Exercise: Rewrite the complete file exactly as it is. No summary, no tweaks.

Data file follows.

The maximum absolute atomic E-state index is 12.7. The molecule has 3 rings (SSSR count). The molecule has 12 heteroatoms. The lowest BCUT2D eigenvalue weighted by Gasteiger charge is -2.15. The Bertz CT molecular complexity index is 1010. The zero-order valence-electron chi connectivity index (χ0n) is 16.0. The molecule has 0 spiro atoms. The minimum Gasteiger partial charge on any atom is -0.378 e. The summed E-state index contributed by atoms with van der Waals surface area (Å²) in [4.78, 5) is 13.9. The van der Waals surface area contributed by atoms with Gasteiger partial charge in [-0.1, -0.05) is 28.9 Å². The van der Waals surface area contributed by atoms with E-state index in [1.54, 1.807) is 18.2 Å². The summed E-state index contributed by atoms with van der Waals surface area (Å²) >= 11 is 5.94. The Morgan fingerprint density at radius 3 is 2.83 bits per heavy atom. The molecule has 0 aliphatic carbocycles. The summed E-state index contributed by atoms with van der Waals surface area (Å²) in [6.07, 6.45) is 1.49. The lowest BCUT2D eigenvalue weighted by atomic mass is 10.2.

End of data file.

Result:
The maximum absolute atomic E-state index is 12.7. The molecule has 3 rings (SSSR count). The molecule has 12 heteroatoms. The lowest BCUT2D eigenvalue weighted by Gasteiger charge is -2.15. The Bertz CT molecular complexity index is 1010. The zero-order valence-electron chi connectivity index (χ0n) is 16.0. The molecule has 0 spiro atoms. The minimum Gasteiger partial charge on any atom is -0.378 e. The summed E-state index contributed by atoms with van der Waals surface area (Å²) in [4.78, 5) is 13.9. The van der Waals surface area contributed by atoms with Gasteiger partial charge in [-0.1, -0.05) is 28.9 Å². The van der Waals surface area contributed by atoms with E-state index in [1.54, 1.807) is 18.2 Å². The summed E-state index contributed by atoms with van der Waals surface area (Å²) >= 11 is 5.94. The Morgan fingerprint density at radius 3 is 2.83 bits per heavy atom. The molecule has 0 aliphatic carbocycles. The summed E-state index contributed by atoms with van der Waals surface area (Å²) in [6.07, 6.45) is 1.49. The lowest BCUT2D eigenvalue weighted by atomic mass is 10.2.